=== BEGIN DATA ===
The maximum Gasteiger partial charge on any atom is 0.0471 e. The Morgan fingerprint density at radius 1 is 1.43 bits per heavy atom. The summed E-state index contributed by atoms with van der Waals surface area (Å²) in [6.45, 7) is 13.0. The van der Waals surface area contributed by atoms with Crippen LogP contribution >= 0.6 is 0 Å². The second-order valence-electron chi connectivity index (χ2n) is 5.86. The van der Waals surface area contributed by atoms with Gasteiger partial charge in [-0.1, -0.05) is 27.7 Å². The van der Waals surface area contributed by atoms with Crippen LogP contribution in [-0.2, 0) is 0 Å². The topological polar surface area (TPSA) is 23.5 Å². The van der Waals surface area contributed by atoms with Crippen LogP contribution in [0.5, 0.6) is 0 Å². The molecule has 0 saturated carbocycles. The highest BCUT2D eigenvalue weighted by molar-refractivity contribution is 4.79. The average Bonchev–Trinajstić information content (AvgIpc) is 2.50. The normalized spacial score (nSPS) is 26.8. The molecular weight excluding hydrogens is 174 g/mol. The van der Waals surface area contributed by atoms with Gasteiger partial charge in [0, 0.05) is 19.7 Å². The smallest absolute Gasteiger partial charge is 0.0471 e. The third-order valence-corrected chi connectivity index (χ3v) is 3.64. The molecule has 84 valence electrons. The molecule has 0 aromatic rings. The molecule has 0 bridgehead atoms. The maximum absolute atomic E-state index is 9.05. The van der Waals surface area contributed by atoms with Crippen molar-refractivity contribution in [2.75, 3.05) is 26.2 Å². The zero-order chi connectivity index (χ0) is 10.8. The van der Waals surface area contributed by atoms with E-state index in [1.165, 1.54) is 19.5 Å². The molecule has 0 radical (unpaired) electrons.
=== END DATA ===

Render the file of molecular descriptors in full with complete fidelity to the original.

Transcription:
The maximum Gasteiger partial charge on any atom is 0.0471 e. The Morgan fingerprint density at radius 1 is 1.43 bits per heavy atom. The summed E-state index contributed by atoms with van der Waals surface area (Å²) in [6.45, 7) is 13.0. The van der Waals surface area contributed by atoms with Crippen LogP contribution >= 0.6 is 0 Å². The second-order valence-electron chi connectivity index (χ2n) is 5.86. The van der Waals surface area contributed by atoms with Gasteiger partial charge in [-0.1, -0.05) is 27.7 Å². The van der Waals surface area contributed by atoms with Crippen LogP contribution in [-0.2, 0) is 0 Å². The topological polar surface area (TPSA) is 23.5 Å². The van der Waals surface area contributed by atoms with Crippen LogP contribution in [0.5, 0.6) is 0 Å². The molecule has 0 saturated carbocycles. The highest BCUT2D eigenvalue weighted by molar-refractivity contribution is 4.79. The average Bonchev–Trinajstić information content (AvgIpc) is 2.50. The normalized spacial score (nSPS) is 26.8. The molecular weight excluding hydrogens is 174 g/mol. The van der Waals surface area contributed by atoms with Gasteiger partial charge in [0, 0.05) is 19.7 Å². The smallest absolute Gasteiger partial charge is 0.0471 e. The third-order valence-corrected chi connectivity index (χ3v) is 3.64. The molecule has 84 valence electrons. The molecule has 0 aromatic rings. The molecule has 0 bridgehead atoms. The maximum absolute atomic E-state index is 9.05. The van der Waals surface area contributed by atoms with Crippen molar-refractivity contribution in [2.75, 3.05) is 26.2 Å². The zero-order chi connectivity index (χ0) is 10.8. The van der Waals surface area contributed by atoms with E-state index in [1.165, 1.54) is 19.5 Å². The molecule has 0 radical (unpaired) electrons.